Although these forms of measurement may be valid to the tasks at hand, we surmise they have not been adequately explained and "sold in" to other senior executives, who typically come from backgrounds with different rigors. Among marketers themselves, there is a lingering, if fading, fear that too much "science" might dampen the "art" of marketing. Some marketing chiefs value unbridled creativity and innovation over multivariate regression models that isolate the incremental consumption delivered by a new program or ad execution. Although this communication gap involving metrics is understandable, given the novelty of the CMO position relative to other officer positions, it appears to be contributing to the diminished status of CMOs in many companies.
The Successful CMO
In general, corporate responses to the question of marketing's relevance have fallen short of what is required. By focusing largely on reorganization and upheaval rather than upgrading metrics and building new capabilities to meet the CEO's expectations, companies are consigning themselves to renewing disappointment. In our in-depth interviews with marketers, however, we explored some of the emerging best practices that successful marketing organizations are employing to align themselves with the CEO agenda. We've distilled these lessons into five success factors for actual -- and prospective -- CMOs.
1. In conjunction with senior leadership, consciously choose from among the three emerging CMO models the one best suited to the company and its current needs. Our interviews indicate that three distinct models are developing out of the chaos of the CMO position's early years: Marketing Service Provider, Marketing Advisor, and Driver of Growth. These coincide roughly with the three models found by Harvard professors Gail McGovern and John A. Quelch. (See "The Fall and Rise of the CMO," s+b, Winter 2004.) Although our three models overlap, each reflects different CEO expectations, and thus different capabilities of the CMO and his or her team, on a scale that slides up from the purely tactical to the heavily strategic.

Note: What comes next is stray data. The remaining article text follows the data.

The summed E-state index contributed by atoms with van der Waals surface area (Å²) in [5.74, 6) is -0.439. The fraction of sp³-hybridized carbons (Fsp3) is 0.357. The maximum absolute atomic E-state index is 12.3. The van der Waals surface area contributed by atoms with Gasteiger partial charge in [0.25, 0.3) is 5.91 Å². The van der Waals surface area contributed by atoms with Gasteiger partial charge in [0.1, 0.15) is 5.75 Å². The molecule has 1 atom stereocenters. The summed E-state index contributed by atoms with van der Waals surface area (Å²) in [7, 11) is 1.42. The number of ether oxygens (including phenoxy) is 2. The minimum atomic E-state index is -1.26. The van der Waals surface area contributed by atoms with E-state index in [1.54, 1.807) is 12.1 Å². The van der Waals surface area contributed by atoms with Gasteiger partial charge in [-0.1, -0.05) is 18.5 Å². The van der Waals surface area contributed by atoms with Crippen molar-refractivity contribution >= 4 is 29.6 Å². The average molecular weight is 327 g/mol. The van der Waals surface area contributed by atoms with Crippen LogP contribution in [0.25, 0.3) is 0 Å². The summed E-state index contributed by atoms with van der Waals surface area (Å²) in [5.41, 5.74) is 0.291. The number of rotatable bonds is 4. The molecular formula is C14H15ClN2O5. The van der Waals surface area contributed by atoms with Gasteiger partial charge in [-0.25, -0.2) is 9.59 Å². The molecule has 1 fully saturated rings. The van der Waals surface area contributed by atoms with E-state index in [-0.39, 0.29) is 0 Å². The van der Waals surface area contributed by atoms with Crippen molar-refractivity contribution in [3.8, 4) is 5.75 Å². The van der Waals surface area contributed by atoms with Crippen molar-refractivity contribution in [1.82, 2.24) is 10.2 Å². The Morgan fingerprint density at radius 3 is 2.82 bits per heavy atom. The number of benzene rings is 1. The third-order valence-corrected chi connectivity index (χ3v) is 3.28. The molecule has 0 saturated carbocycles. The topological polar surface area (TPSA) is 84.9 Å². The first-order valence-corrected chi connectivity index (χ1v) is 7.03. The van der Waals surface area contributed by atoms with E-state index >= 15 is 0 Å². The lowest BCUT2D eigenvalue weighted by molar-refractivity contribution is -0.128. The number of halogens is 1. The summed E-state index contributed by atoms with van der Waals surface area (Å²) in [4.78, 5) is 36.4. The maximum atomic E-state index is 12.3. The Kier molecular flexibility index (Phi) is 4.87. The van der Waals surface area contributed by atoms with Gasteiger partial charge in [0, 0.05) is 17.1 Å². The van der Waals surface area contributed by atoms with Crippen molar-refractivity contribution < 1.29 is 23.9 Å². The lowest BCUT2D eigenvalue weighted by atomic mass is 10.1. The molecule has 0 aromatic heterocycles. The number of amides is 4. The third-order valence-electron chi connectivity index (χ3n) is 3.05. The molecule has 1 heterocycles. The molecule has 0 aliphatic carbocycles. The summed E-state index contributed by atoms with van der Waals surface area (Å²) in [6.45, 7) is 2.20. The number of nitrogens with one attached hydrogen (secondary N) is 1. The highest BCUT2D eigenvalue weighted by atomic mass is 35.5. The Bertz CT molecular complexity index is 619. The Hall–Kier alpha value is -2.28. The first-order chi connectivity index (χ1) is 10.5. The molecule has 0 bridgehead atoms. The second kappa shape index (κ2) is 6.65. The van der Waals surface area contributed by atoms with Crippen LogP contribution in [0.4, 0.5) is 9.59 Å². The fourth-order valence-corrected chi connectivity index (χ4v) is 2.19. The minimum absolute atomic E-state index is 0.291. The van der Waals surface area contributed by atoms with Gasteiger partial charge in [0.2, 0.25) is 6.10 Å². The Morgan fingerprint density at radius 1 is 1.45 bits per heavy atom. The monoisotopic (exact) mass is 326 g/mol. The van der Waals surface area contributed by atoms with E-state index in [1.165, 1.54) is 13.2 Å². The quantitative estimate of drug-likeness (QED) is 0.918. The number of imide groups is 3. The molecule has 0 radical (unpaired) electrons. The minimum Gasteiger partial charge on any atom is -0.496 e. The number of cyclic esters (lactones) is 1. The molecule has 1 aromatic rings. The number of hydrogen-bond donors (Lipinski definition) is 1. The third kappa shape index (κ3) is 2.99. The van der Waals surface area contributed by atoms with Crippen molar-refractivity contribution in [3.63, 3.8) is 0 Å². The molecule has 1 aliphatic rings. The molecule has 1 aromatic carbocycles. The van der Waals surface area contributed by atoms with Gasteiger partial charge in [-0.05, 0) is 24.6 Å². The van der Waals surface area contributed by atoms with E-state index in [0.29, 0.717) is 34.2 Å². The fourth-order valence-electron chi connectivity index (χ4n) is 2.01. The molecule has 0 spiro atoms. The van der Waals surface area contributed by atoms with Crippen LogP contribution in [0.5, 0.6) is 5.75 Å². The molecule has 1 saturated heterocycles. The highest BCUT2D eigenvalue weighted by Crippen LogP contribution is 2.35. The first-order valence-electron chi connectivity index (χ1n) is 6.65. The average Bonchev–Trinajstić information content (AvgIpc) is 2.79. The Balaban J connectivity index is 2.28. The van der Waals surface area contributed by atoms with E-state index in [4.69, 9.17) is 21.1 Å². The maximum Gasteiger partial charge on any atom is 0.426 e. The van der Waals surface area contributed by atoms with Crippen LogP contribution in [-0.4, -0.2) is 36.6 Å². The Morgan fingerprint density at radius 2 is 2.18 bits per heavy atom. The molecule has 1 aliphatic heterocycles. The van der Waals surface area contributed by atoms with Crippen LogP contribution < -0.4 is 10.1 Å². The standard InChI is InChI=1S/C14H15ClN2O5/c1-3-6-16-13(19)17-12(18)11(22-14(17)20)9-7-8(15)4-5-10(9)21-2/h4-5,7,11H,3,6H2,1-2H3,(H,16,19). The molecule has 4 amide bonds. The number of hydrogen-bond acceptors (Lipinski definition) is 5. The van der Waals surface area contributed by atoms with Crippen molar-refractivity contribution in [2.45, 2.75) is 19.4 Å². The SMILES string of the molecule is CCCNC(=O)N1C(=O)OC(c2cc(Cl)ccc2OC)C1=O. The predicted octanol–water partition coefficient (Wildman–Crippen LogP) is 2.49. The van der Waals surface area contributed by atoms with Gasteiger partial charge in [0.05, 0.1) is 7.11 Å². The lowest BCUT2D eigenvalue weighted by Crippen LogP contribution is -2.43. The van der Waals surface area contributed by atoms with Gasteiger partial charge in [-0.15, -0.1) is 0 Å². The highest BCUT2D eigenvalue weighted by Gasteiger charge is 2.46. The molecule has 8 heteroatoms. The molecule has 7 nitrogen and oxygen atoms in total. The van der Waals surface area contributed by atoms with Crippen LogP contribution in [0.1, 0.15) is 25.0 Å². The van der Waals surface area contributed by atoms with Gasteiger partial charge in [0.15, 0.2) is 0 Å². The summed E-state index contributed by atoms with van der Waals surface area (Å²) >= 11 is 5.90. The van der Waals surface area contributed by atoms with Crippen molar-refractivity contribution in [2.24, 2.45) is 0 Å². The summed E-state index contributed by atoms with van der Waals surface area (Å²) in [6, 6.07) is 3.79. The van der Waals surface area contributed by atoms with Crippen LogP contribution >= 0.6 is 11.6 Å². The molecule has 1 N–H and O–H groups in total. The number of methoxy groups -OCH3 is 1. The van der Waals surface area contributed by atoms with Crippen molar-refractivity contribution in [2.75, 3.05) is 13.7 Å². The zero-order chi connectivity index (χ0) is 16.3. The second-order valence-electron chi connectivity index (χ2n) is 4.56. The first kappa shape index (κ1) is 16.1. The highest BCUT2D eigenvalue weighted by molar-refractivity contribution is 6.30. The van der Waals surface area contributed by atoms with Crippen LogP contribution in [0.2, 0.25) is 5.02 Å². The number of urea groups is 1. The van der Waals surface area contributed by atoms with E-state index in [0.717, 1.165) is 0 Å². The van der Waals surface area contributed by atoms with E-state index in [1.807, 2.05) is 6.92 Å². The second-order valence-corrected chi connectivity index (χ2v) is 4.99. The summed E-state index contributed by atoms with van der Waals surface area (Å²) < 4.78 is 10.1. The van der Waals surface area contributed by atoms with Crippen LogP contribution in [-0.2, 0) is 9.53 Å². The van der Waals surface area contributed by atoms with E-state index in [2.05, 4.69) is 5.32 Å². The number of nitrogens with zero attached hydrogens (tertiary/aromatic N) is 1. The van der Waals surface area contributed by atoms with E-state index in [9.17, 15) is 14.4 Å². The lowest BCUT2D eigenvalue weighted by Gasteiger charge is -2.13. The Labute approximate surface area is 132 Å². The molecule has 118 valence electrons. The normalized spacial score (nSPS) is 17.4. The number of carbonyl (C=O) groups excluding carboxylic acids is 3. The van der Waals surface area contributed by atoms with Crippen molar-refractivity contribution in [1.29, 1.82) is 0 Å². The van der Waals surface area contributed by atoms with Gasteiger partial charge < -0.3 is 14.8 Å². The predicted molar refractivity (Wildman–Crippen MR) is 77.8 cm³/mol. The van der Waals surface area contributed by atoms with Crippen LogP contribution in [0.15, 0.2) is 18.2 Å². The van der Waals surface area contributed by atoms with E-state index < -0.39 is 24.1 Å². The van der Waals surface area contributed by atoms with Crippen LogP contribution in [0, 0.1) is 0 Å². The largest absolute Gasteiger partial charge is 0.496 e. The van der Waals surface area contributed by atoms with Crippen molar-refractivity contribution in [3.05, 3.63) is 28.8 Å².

Marketing Service Providers, for example, lead a small corporate staff function; manage marketing services that offer centralization benefits, such as media buying; and coordinate marketing-service supplier relationships. Marketing Advisors tend to lead a corporate marketing function, help align division marketing plans with corporate strategies, ensure compliance with corporate trademark and brand guidelines, and coordinate the sharing of best practices across the businesses.
Drivers of Growth, by contrast, partner with the CEO in propelling the corporate growth agenda; direct brand strategy, business development, and innovation; drive the marketing capability agenda and ROI; and are empowered by the CEO to align marketing in the business units, and their personnel, with the central agenda.
2. Agree from the beginning on a "marketing contract" with the CEO, and continually check progress against it. If marketing metrics differ from organization to organization, if the CMO role varies from one company to another, it stands to reason that a new chief marketing officer may have an indistinct understanding of his or her goals and authority. A leadership contract is an effective tool for establishing the decision rights needed to lead an effective organization. The key elements of the contract are:
Agenda. Whether the objectives are prosecuting the CEO's growth strategy or raising brand awareness, marketers and the chief executive must be unified. As one senior marketer told us, "Don't even think of having a CMO without the support of the CEO."
Controls. "Marketing may not have full control over all of the 'Ps,' but it should have a strong say," a top automotive marketer said. If marketing is charged with developing and executing a strategy aimed at realizing benefits from premium pricing, for example, it ought to have some authority in making pricing decisions.